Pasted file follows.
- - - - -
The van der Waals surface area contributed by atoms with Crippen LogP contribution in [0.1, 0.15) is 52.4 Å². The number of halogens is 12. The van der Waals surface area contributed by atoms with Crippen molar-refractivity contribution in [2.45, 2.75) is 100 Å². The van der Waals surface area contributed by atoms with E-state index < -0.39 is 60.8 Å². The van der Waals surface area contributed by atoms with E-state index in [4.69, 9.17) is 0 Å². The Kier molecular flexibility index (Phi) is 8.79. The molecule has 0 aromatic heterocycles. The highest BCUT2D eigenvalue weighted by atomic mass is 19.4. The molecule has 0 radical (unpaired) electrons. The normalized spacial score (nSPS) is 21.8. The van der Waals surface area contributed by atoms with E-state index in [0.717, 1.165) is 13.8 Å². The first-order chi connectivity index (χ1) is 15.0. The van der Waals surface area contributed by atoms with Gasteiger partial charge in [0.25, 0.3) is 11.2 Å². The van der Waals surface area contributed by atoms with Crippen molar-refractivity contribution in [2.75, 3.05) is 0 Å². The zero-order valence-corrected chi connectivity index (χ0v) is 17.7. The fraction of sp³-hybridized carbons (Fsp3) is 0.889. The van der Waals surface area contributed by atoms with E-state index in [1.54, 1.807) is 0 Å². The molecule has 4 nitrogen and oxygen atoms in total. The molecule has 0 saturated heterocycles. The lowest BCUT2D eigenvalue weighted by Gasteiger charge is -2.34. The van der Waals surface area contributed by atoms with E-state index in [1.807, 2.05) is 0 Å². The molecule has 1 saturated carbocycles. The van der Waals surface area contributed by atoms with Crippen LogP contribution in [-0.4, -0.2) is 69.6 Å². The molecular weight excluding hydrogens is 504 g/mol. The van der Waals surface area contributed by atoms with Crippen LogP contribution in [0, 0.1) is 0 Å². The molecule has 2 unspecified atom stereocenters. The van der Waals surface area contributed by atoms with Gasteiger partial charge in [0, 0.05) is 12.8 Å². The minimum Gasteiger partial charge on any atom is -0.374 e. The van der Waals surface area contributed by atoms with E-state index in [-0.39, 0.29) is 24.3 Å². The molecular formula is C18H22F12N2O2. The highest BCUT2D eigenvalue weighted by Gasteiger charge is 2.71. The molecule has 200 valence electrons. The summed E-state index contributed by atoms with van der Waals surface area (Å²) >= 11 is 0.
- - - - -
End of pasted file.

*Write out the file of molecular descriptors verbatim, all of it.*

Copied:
The van der Waals surface area contributed by atoms with Crippen LogP contribution in [0.1, 0.15) is 52.4 Å². The number of halogens is 12. The van der Waals surface area contributed by atoms with Crippen molar-refractivity contribution in [2.45, 2.75) is 100 Å². The van der Waals surface area contributed by atoms with E-state index < -0.39 is 60.8 Å². The van der Waals surface area contributed by atoms with E-state index in [4.69, 9.17) is 0 Å². The Kier molecular flexibility index (Phi) is 8.79. The molecule has 0 aromatic heterocycles. The highest BCUT2D eigenvalue weighted by atomic mass is 19.4. The molecule has 0 radical (unpaired) electrons. The normalized spacial score (nSPS) is 21.8. The van der Waals surface area contributed by atoms with E-state index in [0.717, 1.165) is 13.8 Å². The first-order chi connectivity index (χ1) is 15.0. The van der Waals surface area contributed by atoms with Gasteiger partial charge in [0.25, 0.3) is 11.2 Å². The van der Waals surface area contributed by atoms with Crippen molar-refractivity contribution in [2.75, 3.05) is 0 Å². The zero-order valence-corrected chi connectivity index (χ0v) is 17.7. The fraction of sp³-hybridized carbons (Fsp3) is 0.889. The van der Waals surface area contributed by atoms with E-state index in [1.54, 1.807) is 0 Å². The molecule has 4 nitrogen and oxygen atoms in total. The molecule has 0 saturated heterocycles. The lowest BCUT2D eigenvalue weighted by Gasteiger charge is -2.34. The van der Waals surface area contributed by atoms with E-state index in [1.807, 2.05) is 0 Å². The molecule has 1 saturated carbocycles. The van der Waals surface area contributed by atoms with Crippen LogP contribution in [-0.4, -0.2) is 69.6 Å². The molecular weight excluding hydrogens is 504 g/mol. The van der Waals surface area contributed by atoms with Crippen LogP contribution in [0, 0.1) is 0 Å². The molecule has 2 unspecified atom stereocenters. The van der Waals surface area contributed by atoms with Gasteiger partial charge in [0, 0.05) is 12.8 Å². The minimum Gasteiger partial charge on any atom is -0.374 e. The van der Waals surface area contributed by atoms with E-state index in [-0.39, 0.29) is 24.3 Å². The molecular formula is C18H22F12N2O2. The highest BCUT2D eigenvalue weighted by Gasteiger charge is 2.71. The molecule has 200 valence electrons. The summed E-state index contributed by atoms with van der Waals surface area (Å²) >= 11 is 0.